Wolf Reik

Research Summary

Epigenetic modifications such as DNA methylation and histone marks are often relatively stable in differentiated and in adult tissues in the body, where they help to confer a stable cell identity on tissues. The process of epigenetic reprogramming, by which many of these marks are removed from DNA, is important for the function of embryonic stem cells and in reprogramming stem cells from adult tissue cells. When this erasure goes wrong there may be adverse consequences for healthy development and ageing, which can potentially extend over more than one generation.

​Our insights into the mechanisms of epigenetic reprogramming may help with developing better strategies for stem cell therapies and to combat age related decline. We have also recently initiated work on epigenetic regulation of social behaviours in insects, where we are interested in how patterning and regulation of DNA methylation in the brain is linked with the evolution of sociality.

Latest Publications

Transcriptome and epigenome diversity and plasticity of muscle stem cells following transplantation.
Evano B, Gill D, Hernando-Herraez I, Comai G, Stubbs TM, Commere PH, Reik W, Tajbakhsh S

Adult skeletal muscles are maintained during homeostasis and regenerated upon injury by muscle stem cells (MuSCs). A heterogeneity in self-renewal, differentiation and regeneration properties has been reported for MuSCs based on their anatomical location. Although MuSCs derived from extraocular muscles (EOM) have a higher regenerative capacity than those derived from limb muscles, the molecular determinants that govern these differences remain undefined. Here we show that EOM and limb MuSCs have distinct DNA methylation signatures associated with enhancers of location-specific genes, and that the EOM transcriptome is reprogrammed following transplantation into a limb muscle environment. Notably, EOM MuSCs expressed host-site specific positional Hox codes after engraftment and self-renewal within the host muscle. However, about 10% of EOM-specific genes showed engraftment-resistant expression, pointing to cell-intrinsic molecular determinants of the higher engraftment potential of EOM MuSCs. Our results underscore the molecular diversity of distinct MuSC populations and molecularly define their plasticity in response to microenvironmental cues. These findings provide insights into strategies designed to improve the functional capacity of MuSCs in the context of regenerative medicine.

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PLoS genetics, 16, 10, 30 Oct 2020

PMID: 33125370

Active turnover of DNA methylation during cell fate decisions.
Parry A, Rulands S, Reik W

DNA methylation is a key layer of epigenetic regulation. The deposition of methylation marks relies on the catalytic activity of DNA methyltransferases (DNMTs), and their active removal relies on the activity of ten-eleven translocation (TET) enzymes. Paradoxically, in important biological contexts these antagonistic factors are co-expressed and target overlapping genomic regions. The ensuing cyclic biochemistry of cytosine modifications gives rise to a continuous, out-of-thermal equilibrium transition through different methylation states. But what is the purpose of this intriguing turnover of DNA methylation? Recent evidence demonstrates that methylation turnover is enriched at gene distal regulatory elements, including enhancers, and can give rise to large-scale oscillatory dynamics. We discuss this phenomenon and propose that DNA methylation turnover might facilitate key lineage decisions.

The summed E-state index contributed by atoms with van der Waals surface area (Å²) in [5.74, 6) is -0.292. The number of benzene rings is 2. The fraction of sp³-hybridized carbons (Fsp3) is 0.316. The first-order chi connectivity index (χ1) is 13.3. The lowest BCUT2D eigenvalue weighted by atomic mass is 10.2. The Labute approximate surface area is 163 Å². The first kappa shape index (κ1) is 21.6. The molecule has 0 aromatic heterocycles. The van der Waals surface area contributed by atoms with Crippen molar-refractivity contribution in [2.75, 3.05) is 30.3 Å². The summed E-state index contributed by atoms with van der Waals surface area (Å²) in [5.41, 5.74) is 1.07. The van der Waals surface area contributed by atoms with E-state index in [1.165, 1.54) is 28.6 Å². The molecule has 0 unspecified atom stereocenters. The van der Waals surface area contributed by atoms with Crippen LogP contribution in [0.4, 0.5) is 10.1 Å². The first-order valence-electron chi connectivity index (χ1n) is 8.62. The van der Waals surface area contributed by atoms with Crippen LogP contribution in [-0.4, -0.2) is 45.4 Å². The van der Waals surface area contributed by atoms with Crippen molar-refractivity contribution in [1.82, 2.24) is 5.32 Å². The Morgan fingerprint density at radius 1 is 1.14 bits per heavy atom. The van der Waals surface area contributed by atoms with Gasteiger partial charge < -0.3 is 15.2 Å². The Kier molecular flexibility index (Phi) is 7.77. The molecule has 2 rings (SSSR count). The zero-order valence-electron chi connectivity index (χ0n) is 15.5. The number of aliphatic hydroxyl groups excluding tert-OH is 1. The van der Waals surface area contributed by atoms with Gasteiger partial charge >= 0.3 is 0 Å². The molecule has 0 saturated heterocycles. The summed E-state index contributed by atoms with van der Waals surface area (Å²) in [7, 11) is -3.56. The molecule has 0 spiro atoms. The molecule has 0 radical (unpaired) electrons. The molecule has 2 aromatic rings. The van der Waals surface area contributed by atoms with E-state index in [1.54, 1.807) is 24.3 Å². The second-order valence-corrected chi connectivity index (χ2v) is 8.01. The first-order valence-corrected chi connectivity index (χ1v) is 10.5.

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Nature reviews. Genetics, 1, 1, 06 Oct 2020

PMID: 33024290

LifeTime and improving European healthcare through cell-based interceptive medicine.
Rajewsky N, Almouzni G, Gorski SA, Aerts S, Amit I, Bertero MG, Bock C, Bredenoord AL, Cavalli G, Chiocca S, Clevers H, De Strooper B, Eggert A, Ellenberg J, Fernández XM, Figlerowicz M, Gasser SM, Hubner N, Kjems J, Knoblich JA, Krabbe G, Lichter P, Linnarsson S, Marine JC, Marioni J, Marti-Renom MA, Netea MG, Nickel D, Nollmann M, Novak HR, Parkinson H, Piccolo S, Pinheiro I, Pombo A, Popp C, Reik W, Roman-Roman S, Rosenstiel P, Schultze JL, Stegle O, Tanay A, Testa G, Thanos D, Theis FJ, Torres-Padilla ME, Valencia A, Vallot C, van Oudenaarden A, Vidal M, Voet T,

LifeTime aims to track, understand and target human cells during the onset and progression of complex diseases and their response to therapy at single-cell resolution. This mission will be implemented through the development and integration of single-cell multi-omics and imaging, artificial intelligence and patient-derived experimental disease models during progression from health to disease. Analysis of such large molecular and clinical datasets will discover molecular mechanisms, create predictive computational models of disease progression, and reveal new drug targets and therapies. Timely detection and interception of disease embedded in an ethical and patient-centered vision will be achieved through interactions across academia, hospitals, patient-associations, health data management systems and industry. Applying this strategy to key medical challenges in cancer, neurological, infectious, chronic inflammatory and cardiovascular diseases at the single-cell level will usher in cell-based interceptive medicine in Europe over the next decade.

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Nature, 1, 1, 07 Sep 2020

PMID: 32894860